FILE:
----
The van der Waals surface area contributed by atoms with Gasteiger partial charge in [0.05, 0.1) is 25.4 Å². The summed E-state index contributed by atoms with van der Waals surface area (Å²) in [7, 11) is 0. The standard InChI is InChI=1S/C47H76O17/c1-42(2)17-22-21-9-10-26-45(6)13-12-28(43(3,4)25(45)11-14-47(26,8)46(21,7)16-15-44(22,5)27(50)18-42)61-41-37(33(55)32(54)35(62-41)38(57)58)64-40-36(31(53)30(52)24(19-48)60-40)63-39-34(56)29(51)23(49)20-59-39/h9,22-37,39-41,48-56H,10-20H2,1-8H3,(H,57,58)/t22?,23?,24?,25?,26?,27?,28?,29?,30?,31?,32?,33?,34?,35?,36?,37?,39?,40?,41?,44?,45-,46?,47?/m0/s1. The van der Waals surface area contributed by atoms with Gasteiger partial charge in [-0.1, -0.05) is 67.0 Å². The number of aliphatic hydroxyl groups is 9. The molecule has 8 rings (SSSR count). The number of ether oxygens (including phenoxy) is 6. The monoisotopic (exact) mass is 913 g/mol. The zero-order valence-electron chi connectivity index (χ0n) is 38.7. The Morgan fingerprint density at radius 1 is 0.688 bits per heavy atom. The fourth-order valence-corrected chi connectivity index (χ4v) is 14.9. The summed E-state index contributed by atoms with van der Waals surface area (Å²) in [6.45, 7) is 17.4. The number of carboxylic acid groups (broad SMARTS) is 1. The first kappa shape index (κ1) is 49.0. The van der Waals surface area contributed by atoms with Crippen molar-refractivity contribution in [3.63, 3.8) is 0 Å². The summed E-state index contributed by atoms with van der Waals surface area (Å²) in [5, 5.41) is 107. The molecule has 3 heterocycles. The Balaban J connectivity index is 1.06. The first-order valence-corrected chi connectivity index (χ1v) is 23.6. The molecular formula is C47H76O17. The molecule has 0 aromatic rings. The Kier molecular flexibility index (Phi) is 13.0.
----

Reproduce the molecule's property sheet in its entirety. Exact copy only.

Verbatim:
The van der Waals surface area contributed by atoms with Gasteiger partial charge in [0.05, 0.1) is 25.4 Å². The summed E-state index contributed by atoms with van der Waals surface area (Å²) in [7, 11) is 0. The standard InChI is InChI=1S/C47H76O17/c1-42(2)17-22-21-9-10-26-45(6)13-12-28(43(3,4)25(45)11-14-47(26,8)46(21,7)16-15-44(22,5)27(50)18-42)61-41-37(33(55)32(54)35(62-41)38(57)58)64-40-36(31(53)30(52)24(19-48)60-40)63-39-34(56)29(51)23(49)20-59-39/h9,22-37,39-41,48-56H,10-20H2,1-8H3,(H,57,58)/t22?,23?,24?,25?,26?,27?,28?,29?,30?,31?,32?,33?,34?,35?,36?,37?,39?,40?,41?,44?,45-,46?,47?/m0/s1. The van der Waals surface area contributed by atoms with Gasteiger partial charge in [-0.1, -0.05) is 67.0 Å². The number of aliphatic hydroxyl groups is 9. The molecule has 8 rings (SSSR count). The number of ether oxygens (including phenoxy) is 6. The monoisotopic (exact) mass is 913 g/mol. The zero-order valence-electron chi connectivity index (χ0n) is 38.7. The Morgan fingerprint density at radius 1 is 0.688 bits per heavy atom. The fourth-order valence-corrected chi connectivity index (χ4v) is 14.9. The summed E-state index contributed by atoms with van der Waals surface area (Å²) in [6.45, 7) is 17.4. The number of carboxylic acid groups (broad SMARTS) is 1. The first kappa shape index (κ1) is 49.0. The van der Waals surface area contributed by atoms with Crippen molar-refractivity contribution in [3.63, 3.8) is 0 Å². The summed E-state index contributed by atoms with van der Waals surface area (Å²) in [5, 5.41) is 107. The molecule has 3 heterocycles. The Balaban J connectivity index is 1.06. The first-order valence-corrected chi connectivity index (χ1v) is 23.6. The molecular formula is C47H76O17. The molecule has 0 aromatic rings. The Kier molecular flexibility index (Phi) is 13.0.